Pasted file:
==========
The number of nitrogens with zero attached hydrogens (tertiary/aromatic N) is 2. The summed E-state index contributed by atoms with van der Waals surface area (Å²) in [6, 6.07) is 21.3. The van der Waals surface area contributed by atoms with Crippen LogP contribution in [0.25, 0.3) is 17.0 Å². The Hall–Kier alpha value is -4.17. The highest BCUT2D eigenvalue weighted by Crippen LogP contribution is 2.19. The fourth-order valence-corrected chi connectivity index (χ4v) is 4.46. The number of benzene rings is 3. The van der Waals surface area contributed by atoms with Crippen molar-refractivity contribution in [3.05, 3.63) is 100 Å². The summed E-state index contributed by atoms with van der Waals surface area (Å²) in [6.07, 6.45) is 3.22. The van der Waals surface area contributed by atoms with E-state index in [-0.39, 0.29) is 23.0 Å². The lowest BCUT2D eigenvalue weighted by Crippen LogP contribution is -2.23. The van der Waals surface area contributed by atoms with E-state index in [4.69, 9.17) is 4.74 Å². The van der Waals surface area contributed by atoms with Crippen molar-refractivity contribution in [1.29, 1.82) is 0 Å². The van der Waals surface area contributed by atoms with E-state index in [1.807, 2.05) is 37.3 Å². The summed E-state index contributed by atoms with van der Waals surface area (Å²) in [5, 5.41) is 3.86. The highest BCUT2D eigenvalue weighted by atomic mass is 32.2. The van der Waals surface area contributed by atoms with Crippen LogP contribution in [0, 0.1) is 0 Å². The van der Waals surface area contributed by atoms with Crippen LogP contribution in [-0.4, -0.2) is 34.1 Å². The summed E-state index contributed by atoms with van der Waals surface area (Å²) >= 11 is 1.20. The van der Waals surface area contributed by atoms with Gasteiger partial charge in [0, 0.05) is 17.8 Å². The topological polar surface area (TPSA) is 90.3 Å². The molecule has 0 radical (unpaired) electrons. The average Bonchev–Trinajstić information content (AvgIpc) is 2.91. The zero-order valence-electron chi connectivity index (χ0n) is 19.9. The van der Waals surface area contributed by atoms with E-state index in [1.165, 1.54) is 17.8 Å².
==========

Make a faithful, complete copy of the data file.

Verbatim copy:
The number of nitrogens with zero attached hydrogens (tertiary/aromatic N) is 2. The summed E-state index contributed by atoms with van der Waals surface area (Å²) in [6, 6.07) is 21.3. The van der Waals surface area contributed by atoms with Crippen LogP contribution in [0.25, 0.3) is 17.0 Å². The Hall–Kier alpha value is -4.17. The highest BCUT2D eigenvalue weighted by Crippen LogP contribution is 2.19. The fourth-order valence-corrected chi connectivity index (χ4v) is 4.46. The number of benzene rings is 3. The van der Waals surface area contributed by atoms with Crippen molar-refractivity contribution in [3.05, 3.63) is 100 Å². The summed E-state index contributed by atoms with van der Waals surface area (Å²) in [6.07, 6.45) is 3.22. The van der Waals surface area contributed by atoms with E-state index in [-0.39, 0.29) is 23.0 Å². The lowest BCUT2D eigenvalue weighted by Crippen LogP contribution is -2.23. The van der Waals surface area contributed by atoms with E-state index in [4.69, 9.17) is 4.74 Å². The van der Waals surface area contributed by atoms with Crippen molar-refractivity contribution in [1.29, 1.82) is 0 Å². The van der Waals surface area contributed by atoms with E-state index in [1.807, 2.05) is 37.3 Å². The summed E-state index contributed by atoms with van der Waals surface area (Å²) in [5, 5.41) is 3.86. The highest BCUT2D eigenvalue weighted by atomic mass is 32.2. The van der Waals surface area contributed by atoms with Crippen LogP contribution in [0, 0.1) is 0 Å². The van der Waals surface area contributed by atoms with Crippen LogP contribution in [-0.4, -0.2) is 34.1 Å². The summed E-state index contributed by atoms with van der Waals surface area (Å²) >= 11 is 1.20. The van der Waals surface area contributed by atoms with Gasteiger partial charge in [0, 0.05) is 17.8 Å². The topological polar surface area (TPSA) is 90.3 Å². The molecule has 0 radical (unpaired) electrons. The average Bonchev–Trinajstić information content (AvgIpc) is 2.91. The zero-order valence-electron chi connectivity index (χ0n) is 19.9. The van der Waals surface area contributed by atoms with E-state index in [1.165, 1.54) is 17.8 Å².